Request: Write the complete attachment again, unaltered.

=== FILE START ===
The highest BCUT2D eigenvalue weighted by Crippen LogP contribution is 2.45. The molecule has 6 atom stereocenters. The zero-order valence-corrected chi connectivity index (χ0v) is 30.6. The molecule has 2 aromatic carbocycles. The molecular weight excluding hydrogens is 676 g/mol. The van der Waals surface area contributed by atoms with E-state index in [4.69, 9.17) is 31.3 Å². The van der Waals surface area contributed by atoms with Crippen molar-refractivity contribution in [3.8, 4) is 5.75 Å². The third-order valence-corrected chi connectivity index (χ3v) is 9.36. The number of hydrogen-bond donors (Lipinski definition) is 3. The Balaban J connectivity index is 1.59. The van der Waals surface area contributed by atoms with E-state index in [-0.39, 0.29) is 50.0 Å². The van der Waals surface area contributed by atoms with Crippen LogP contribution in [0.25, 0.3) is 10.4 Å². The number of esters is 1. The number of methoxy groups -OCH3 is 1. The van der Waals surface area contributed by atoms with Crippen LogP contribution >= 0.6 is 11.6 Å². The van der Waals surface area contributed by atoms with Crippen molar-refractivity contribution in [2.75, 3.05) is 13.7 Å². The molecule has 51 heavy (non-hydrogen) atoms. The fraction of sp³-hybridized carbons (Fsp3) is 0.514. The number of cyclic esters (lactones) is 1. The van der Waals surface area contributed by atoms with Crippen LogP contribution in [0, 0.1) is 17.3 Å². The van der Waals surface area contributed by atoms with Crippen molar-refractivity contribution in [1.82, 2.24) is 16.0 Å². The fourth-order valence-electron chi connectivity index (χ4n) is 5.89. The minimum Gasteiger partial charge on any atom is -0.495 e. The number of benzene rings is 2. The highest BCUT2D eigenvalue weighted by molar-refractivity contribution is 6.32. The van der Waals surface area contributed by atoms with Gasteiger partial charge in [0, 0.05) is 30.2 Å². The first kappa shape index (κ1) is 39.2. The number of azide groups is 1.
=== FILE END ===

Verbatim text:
The highest BCUT2D eigenvalue weighted by Crippen LogP contribution is 2.45. The molecule has 6 atom stereocenters. The zero-order valence-corrected chi connectivity index (χ0v) is 30.6. The molecule has 2 aromatic carbocycles. The molecular weight excluding hydrogens is 676 g/mol. The van der Waals surface area contributed by atoms with E-state index in [4.69, 9.17) is 31.3 Å². The van der Waals surface area contributed by atoms with Crippen molar-refractivity contribution in [3.8, 4) is 5.75 Å². The third-order valence-corrected chi connectivity index (χ3v) is 9.36. The number of hydrogen-bond donors (Lipinski definition) is 3. The Balaban J connectivity index is 1.59. The van der Waals surface area contributed by atoms with E-state index in [-0.39, 0.29) is 50.0 Å². The van der Waals surface area contributed by atoms with Crippen LogP contribution in [0.25, 0.3) is 10.4 Å². The number of esters is 1. The number of methoxy groups -OCH3 is 1. The van der Waals surface area contributed by atoms with Crippen LogP contribution >= 0.6 is 11.6 Å². The van der Waals surface area contributed by atoms with Crippen molar-refractivity contribution in [2.75, 3.05) is 13.7 Å². The molecule has 51 heavy (non-hydrogen) atoms. The fraction of sp³-hybridized carbons (Fsp3) is 0.514. The number of cyclic esters (lactones) is 1. The van der Waals surface area contributed by atoms with Crippen LogP contribution in [0, 0.1) is 17.3 Å². The van der Waals surface area contributed by atoms with Crippen molar-refractivity contribution in [1.82, 2.24) is 16.0 Å². The fourth-order valence-electron chi connectivity index (χ4n) is 5.89. The minimum Gasteiger partial charge on any atom is -0.495 e. The number of benzene rings is 2. The highest BCUT2D eigenvalue weighted by molar-refractivity contribution is 6.32. The van der Waals surface area contributed by atoms with Gasteiger partial charge in [0, 0.05) is 30.2 Å². The first kappa shape index (κ1) is 39.2. The number of azide groups is 1.